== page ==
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Schools and COVID-19 Pandemic

Photo by tobie on Unsplash.

The COVID-19 pandemic has hit hard and all sectors have been affected. The need for preventing spread of the virus has seen social distancing become a compulsory action globally and to this effect, all schools were closed and have been for several months now, with possibilities for further extensions all factors considered.

Schools are for-profit businesses with a very successful model where they get paid in advance before offering the service. They say it’s usually a partnership between the school, parents, and students each party contributing their part; the school offering education and other co-curricular services, the parents offering their children to be taught and paying fees, and in turn, the students receive the much-required education that helps in forging bright futures for themselves and the society. However, is the partnership on a level playing field? Is it a fair one? In that, if a parent whose been a ‘customer’ to a school for ages by an unfortunate turn of events is unable to pay the fee for a single term in time or completely, the child will not be allowed to attend school and worse still sit in for the terms exam regardless of the delay duration, previous history and the full knowledge that the parent will still pay for the fees.

When we pay for fees, what are we paying for? The core product is usually the education hence the tuition fee, but this accounts for just a fraction of the fees. All the other services provided by the school are what account for most of the fees. They include the school’s brand, comfort in infrastructure, location placement, study material, meals, transport, amenities if any such as pool, groomed yard, and costs such as electricity, water, and staff just to mention a few. I would estimate that these other costs aside from tuition account more than 51% of the fees. If you inquire further how much the actual education costs, I’m sure you’ll be just as shocked as anyone else would. Having all this in mind, should we pay for the full-term fees as some schools are still demanding despite schools being closed and students at home? Should we take the 10% discount offered and look at the other side as we’ve always done every time the fees go up at the start of a new school year?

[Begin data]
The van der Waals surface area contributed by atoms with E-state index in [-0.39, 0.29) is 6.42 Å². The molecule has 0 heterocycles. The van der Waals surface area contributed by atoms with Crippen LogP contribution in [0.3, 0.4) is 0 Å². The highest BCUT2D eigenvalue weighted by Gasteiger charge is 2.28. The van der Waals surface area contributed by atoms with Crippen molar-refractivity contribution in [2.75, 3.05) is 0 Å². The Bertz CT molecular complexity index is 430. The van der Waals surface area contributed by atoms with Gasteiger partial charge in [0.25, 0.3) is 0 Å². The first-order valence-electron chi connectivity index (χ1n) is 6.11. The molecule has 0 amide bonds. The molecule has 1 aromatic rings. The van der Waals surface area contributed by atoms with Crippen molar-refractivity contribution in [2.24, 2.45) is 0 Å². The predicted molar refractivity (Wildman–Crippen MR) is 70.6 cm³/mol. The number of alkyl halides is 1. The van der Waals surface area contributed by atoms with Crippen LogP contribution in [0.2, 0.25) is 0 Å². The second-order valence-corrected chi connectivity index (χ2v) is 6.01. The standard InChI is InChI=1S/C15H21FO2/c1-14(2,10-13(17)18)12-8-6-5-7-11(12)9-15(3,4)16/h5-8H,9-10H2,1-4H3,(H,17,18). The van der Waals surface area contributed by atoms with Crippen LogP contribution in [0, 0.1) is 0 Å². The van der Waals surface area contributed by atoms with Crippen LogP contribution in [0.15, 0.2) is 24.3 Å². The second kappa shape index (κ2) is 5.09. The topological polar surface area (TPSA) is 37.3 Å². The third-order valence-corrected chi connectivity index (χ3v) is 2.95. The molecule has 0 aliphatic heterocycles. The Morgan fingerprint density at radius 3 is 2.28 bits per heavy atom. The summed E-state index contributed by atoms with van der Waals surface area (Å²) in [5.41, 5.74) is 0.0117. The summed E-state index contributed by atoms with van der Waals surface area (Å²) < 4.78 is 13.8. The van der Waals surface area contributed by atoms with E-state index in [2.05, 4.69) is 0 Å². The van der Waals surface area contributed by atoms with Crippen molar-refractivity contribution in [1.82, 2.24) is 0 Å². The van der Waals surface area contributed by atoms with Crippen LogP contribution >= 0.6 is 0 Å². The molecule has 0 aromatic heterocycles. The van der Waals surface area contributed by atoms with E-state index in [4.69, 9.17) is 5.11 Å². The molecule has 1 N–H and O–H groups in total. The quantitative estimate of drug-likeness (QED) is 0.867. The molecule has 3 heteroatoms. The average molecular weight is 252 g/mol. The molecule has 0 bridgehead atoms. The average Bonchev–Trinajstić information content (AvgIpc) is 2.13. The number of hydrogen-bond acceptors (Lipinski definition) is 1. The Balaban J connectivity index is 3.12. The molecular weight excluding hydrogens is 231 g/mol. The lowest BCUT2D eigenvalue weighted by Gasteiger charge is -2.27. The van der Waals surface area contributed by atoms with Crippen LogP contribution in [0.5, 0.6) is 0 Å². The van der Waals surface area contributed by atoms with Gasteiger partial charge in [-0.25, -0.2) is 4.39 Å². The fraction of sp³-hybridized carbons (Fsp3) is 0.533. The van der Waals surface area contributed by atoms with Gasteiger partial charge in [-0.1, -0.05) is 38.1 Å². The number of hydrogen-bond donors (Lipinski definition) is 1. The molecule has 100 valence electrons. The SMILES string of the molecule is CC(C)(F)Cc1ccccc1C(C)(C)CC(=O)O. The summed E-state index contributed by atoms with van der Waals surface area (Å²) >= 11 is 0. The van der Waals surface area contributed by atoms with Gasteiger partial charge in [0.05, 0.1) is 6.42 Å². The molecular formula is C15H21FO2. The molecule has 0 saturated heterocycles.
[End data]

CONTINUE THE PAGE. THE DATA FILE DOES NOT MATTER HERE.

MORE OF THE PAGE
Most schools in other continents such as the UK have reduced fees to upwards of 50% and have well-organized e-learning services. Offering a 10% discount as the final ultimatum, with poor to no e-learning services is shrewd and very undiplomatic. What happens to students with no internet access during this period? A further step of schools trying their level best to discourage any communication among the stakeholders on current issues of fees, e-learning, and fee discounting is unwarranted.

It’s said the reason God put a neck below our heads is so that we can turn our heads and look for better opportunities. The fact that the traditional school system has worked efficiently for the many years and mints lots of profits to the said businesses does not mean they cannot be phased out having that this is the digital age. People have options, many of them, the only reason the options haven’t been explored is there was no need for the change but now that the pandemic has created a need for change in the system, this is as much of a push to a new normal. New age investors and entrepreneurs now closely looking to explore these loopholes and should serve as a hint to schools of a possible shift, maybe a mass exodus to online platforms.

“There is a Ghanaian African proverb that goes, even the lion, king of the forest still protects itself from flies his fierce roar notwithstanding.”

Schools have been the lions when it comes to education, fixed to the traditional model of physical presence to the classrooms but when the flies come in this case as COVID-19 pandemic, they also have to protect themselves and bend to the needs of their stakeholders not forcing an iron rule. The reaction to the pandemic from schools on how they treat the stakeholders during this period will have a great impact on the future of education.

6 thoughts on “Schools and COVID-19 Pandemic

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